One of our colleagues, half-heartedly and with more than a little (implied) sarcasm, suggested writing an advice column on communications, marketing, and the like.
After bristling, we thought long and hard: Well, why not? It’s the sort of unwanted self-help tactic that usually seduces readers with its outlandish set of problems and solutions. The guy who fought with his neighbor about pet boundaries. The woman who just couldn’t resist the last word. Every day, millions skim these funny Q and As online and in print; why couldn’t that be us in lights?
Then came second thoughts: How many times, when advice was sought, was it discarded by the seeker? How did that make us feel? And how many times did we offer unsolicited advice … only to be spurned like a rejected suitor?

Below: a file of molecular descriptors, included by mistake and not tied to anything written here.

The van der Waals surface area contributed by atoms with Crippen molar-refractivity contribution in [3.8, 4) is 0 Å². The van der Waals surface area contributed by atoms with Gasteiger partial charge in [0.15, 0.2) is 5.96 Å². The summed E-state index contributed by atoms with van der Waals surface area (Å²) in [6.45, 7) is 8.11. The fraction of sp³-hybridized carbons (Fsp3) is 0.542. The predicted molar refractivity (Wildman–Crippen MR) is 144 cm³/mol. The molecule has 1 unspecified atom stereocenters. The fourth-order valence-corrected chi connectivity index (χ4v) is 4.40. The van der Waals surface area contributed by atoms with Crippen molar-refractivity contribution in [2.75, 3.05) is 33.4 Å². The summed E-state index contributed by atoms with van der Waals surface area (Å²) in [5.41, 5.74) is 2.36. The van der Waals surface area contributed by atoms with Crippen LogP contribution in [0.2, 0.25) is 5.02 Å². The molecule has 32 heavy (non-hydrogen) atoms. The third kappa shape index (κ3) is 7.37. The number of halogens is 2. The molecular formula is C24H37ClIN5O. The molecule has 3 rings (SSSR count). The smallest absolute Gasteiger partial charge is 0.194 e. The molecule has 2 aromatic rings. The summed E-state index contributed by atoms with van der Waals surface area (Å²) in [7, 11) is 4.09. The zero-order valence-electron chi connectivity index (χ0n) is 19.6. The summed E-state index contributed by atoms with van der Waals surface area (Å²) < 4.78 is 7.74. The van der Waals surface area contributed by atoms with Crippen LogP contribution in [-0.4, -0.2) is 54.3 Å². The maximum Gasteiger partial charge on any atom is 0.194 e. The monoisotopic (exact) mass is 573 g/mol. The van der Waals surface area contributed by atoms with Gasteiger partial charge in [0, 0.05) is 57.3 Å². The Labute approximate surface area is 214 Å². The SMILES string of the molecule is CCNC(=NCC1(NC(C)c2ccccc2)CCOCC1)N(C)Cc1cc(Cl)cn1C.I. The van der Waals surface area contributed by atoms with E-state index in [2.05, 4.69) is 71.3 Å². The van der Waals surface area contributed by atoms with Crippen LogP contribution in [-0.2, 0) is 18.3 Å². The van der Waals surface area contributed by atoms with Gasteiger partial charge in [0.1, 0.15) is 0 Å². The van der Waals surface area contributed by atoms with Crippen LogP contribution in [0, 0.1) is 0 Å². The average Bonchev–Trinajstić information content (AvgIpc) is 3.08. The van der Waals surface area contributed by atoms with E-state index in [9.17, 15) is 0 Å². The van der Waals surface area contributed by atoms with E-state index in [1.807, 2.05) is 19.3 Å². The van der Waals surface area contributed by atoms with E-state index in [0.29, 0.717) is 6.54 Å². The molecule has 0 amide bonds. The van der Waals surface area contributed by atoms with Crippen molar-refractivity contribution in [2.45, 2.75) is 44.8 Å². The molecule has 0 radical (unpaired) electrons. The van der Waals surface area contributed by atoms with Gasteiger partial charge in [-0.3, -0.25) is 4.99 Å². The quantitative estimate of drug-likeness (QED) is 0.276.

Hmm: Enter an academic article detailing four types of advice (Organizational Behavior and Human Decision Processes). Two are obvious: Either be ‘for’ or ‘against’ a decision. Detail the processes involved in making a choice, for three. Or four, providing information without indicating whether it’s thumbs up or down.
Information, in short, is the winner. Why? Because advice seekers become more confident in making decisions now and in the future. They also feel more autonomous and self-directed. In short, the authors admonish: Giving advice might seem glamorous, but it’s not always treasured.
As for seeking it? Call us in the morning after you’ve read two self-help books.